Paul was saying, "You have been given liberty in Christ. You can eat meat that was sacrificed to an idol because an idol is nothing," verse 19. "You can do the things that you have the freedom in Christ to do. Yes, but don't abuse this freedom. Do not become a slave to freedom," which sounds like an oxymoron, right? How can you be a slave to freedom? I'm going to give you an example. A group of friends of mine a while back were going out together, there are Christians and non-Christians in this group, and one of the non-Christian friends had struggled with alcoholism in his past. And so, when we're ordering drinks and meal and that sort of thing, pretty much everyone was refraining from ordering alcohol for the sake of this particular person.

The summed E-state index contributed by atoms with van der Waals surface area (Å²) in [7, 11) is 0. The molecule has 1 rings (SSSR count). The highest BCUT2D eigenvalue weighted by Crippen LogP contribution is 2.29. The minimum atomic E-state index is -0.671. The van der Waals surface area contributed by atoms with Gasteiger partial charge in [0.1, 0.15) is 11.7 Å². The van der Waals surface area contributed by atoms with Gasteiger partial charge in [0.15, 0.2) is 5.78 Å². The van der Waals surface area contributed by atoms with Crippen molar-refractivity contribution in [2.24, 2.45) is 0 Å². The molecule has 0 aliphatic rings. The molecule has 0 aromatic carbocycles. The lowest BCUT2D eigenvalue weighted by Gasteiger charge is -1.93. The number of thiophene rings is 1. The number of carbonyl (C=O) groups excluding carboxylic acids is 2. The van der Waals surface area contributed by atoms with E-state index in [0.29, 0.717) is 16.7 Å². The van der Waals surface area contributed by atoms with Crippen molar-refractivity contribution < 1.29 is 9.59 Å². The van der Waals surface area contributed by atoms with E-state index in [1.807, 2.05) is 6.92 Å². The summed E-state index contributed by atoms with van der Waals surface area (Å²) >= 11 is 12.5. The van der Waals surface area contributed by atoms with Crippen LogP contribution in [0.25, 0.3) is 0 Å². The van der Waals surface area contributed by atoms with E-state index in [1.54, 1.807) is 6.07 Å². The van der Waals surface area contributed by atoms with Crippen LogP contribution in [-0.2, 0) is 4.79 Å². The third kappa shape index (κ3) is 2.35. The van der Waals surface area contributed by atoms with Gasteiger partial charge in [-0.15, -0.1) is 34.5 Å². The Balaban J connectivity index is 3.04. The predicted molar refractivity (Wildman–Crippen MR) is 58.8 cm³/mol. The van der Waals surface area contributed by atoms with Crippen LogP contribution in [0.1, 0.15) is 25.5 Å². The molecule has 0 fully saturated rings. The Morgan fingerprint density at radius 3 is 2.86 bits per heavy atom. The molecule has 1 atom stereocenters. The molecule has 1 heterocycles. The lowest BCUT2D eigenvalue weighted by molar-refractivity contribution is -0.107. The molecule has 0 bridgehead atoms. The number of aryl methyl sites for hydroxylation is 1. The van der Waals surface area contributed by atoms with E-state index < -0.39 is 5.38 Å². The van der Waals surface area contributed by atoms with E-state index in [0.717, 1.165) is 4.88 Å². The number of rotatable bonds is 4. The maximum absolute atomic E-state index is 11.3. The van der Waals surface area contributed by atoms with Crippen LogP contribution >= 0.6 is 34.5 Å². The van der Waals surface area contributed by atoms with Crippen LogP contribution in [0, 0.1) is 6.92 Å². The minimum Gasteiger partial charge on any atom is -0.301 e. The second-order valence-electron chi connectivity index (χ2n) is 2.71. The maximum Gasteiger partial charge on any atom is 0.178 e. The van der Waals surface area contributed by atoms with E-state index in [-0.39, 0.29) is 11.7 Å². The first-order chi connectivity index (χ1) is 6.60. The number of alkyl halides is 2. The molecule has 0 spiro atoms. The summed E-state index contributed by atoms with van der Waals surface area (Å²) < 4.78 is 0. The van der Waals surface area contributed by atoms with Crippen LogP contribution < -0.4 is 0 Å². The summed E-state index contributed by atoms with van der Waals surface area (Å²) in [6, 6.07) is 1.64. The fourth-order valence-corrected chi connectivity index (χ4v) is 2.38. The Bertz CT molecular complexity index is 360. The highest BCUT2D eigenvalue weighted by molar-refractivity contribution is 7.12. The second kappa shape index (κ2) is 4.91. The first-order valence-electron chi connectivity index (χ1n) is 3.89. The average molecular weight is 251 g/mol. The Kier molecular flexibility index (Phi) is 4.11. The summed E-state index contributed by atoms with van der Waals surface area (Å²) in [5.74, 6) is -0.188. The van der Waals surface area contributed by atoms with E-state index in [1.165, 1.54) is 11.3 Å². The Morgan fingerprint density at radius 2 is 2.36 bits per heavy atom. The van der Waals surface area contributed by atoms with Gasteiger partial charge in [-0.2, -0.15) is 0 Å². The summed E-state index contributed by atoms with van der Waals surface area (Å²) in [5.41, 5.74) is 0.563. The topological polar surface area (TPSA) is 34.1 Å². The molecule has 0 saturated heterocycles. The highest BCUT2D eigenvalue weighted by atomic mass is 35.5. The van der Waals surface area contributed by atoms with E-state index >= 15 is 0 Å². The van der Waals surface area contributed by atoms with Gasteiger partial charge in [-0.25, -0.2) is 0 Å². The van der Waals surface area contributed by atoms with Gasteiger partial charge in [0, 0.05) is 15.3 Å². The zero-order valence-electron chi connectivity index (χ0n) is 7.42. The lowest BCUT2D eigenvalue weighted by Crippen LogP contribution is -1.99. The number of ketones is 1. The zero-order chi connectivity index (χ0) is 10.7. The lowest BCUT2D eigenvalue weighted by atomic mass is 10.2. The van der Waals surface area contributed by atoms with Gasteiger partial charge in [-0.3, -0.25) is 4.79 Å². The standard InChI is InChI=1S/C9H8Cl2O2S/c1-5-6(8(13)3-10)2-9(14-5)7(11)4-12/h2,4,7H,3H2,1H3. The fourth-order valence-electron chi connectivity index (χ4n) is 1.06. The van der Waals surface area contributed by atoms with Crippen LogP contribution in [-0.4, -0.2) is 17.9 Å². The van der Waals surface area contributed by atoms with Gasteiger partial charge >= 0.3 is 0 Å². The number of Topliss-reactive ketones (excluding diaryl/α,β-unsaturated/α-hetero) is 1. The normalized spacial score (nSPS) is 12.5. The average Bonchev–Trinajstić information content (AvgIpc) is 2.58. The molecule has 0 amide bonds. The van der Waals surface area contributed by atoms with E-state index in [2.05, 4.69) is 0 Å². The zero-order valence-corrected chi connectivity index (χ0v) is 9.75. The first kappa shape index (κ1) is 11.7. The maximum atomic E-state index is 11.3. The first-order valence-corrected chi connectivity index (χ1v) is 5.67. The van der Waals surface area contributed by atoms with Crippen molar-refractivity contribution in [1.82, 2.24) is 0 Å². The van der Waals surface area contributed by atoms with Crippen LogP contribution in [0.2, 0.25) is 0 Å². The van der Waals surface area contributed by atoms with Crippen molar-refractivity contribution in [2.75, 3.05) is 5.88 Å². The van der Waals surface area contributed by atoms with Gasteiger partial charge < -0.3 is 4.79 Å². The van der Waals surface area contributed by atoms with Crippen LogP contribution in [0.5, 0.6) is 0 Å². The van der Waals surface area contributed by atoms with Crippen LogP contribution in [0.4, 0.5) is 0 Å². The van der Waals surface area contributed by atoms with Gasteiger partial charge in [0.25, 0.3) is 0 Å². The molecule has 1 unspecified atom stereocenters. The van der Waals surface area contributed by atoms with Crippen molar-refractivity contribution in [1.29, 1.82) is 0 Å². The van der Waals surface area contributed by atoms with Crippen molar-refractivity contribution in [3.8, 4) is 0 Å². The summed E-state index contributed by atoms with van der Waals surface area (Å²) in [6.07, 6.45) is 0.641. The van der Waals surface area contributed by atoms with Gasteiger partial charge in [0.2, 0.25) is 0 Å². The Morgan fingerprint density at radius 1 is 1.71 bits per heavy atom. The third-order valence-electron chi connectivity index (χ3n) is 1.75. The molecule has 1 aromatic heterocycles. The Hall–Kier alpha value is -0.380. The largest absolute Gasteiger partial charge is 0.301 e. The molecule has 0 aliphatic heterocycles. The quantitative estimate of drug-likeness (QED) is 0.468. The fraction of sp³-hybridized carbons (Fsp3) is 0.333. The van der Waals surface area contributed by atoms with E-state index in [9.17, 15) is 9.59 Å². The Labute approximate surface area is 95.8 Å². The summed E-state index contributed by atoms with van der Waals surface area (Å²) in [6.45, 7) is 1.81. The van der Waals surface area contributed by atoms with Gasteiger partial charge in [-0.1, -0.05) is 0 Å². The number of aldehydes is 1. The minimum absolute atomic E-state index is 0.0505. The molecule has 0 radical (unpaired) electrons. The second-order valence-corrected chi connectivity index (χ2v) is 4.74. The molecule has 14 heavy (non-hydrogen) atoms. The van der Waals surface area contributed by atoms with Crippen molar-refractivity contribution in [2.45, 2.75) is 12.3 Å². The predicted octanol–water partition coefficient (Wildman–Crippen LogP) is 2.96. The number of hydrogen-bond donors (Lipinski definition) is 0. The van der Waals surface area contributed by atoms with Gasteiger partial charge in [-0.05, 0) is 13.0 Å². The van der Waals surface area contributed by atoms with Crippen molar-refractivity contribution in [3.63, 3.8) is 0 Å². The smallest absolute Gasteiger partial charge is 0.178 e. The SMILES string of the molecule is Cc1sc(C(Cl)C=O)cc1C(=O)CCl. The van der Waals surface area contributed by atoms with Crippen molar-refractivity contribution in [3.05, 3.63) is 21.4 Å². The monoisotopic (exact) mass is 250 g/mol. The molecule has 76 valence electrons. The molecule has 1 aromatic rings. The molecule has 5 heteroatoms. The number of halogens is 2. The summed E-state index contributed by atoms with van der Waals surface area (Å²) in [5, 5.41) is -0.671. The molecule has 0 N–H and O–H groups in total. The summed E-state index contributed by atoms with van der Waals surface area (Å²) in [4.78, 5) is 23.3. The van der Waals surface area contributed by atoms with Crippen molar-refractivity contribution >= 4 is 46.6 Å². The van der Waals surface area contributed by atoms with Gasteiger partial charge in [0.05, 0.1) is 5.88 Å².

But one of the Christian friends knew that he had the freedom to order alcohol, and so he did. But not only did he just do that, he wanted to rub his freedom in Christ license in everybody's face. What does that do for his testimony? How does that help the non-Christian who's struggling with something? He looks at the Christian and thinks, "Do you even care? What do you think of me"? Then in verse 25, Paul says, "Eat whatever is sold in the meat market without raising any question on the ground of conscience, for the earth is the Lord's and the fullness thereof".

This is to the person who is not that example I just gave, where you had sort of the libertine rub your license in their face. No, this is to the person who uses legalism as a weapon. They do not understand the liberty that they have in Christ, and therefore put people under the yoke of legalism and bind people's consciences. That's why Paul quotes Psalm 24, "The earth is the Lord's and the fullness thereof". It's all his. The meat they were eating, the things they were drinking, it's all been given from the Lord. And we have people like that in churches today too, don't we? There are those who run with liberty into unhelpful, non-building up things, and use their liberty as license. And there are those who bind themselves and others in legalism.